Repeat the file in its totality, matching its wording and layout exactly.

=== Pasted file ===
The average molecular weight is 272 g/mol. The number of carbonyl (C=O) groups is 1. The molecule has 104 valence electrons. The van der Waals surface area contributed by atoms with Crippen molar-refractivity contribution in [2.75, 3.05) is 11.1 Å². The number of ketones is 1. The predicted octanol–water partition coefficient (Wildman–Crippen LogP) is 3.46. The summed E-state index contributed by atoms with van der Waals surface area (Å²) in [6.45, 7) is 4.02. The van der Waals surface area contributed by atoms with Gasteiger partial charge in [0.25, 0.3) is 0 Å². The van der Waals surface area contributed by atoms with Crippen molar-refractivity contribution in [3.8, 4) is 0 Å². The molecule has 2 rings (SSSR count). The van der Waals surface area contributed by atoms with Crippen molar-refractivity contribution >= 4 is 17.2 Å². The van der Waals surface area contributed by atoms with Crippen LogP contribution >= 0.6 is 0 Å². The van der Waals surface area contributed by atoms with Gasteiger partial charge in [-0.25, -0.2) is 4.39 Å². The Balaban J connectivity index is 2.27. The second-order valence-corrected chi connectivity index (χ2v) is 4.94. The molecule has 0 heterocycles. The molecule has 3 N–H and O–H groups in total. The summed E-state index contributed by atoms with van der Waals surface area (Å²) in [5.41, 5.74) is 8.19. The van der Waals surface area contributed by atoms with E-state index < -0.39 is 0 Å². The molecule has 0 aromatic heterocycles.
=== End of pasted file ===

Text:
The average molecular weight is 272 g/mol. The number of carbonyl (C=O) groups is 1. The molecule has 104 valence electrons. The van der Waals surface area contributed by atoms with Crippen molar-refractivity contribution in [2.75, 3.05) is 11.1 Å². The number of ketones is 1. The predicted octanol–water partition coefficient (Wildman–Crippen LogP) is 3.46. The summed E-state index contributed by atoms with van der Waals surface area (Å²) in [6.45, 7) is 4.02. The van der Waals surface area contributed by atoms with Gasteiger partial charge in [0.25, 0.3) is 0 Å². The van der Waals surface area contributed by atoms with Crippen molar-refractivity contribution in [3.8, 4) is 0 Å². The molecule has 2 rings (SSSR count). The van der Waals surface area contributed by atoms with Crippen molar-refractivity contribution >= 4 is 17.2 Å². The van der Waals surface area contributed by atoms with Crippen LogP contribution >= 0.6 is 0 Å². The van der Waals surface area contributed by atoms with Gasteiger partial charge in [-0.25, -0.2) is 4.39 Å². The Balaban J connectivity index is 2.27. The second-order valence-corrected chi connectivity index (χ2v) is 4.94. The molecule has 0 heterocycles. The molecule has 3 N–H and O–H groups in total. The summed E-state index contributed by atoms with van der Waals surface area (Å²) in [5.41, 5.74) is 8.19. The van der Waals surface area contributed by atoms with E-state index < -0.39 is 0 Å². The molecule has 0 aromatic heterocycles.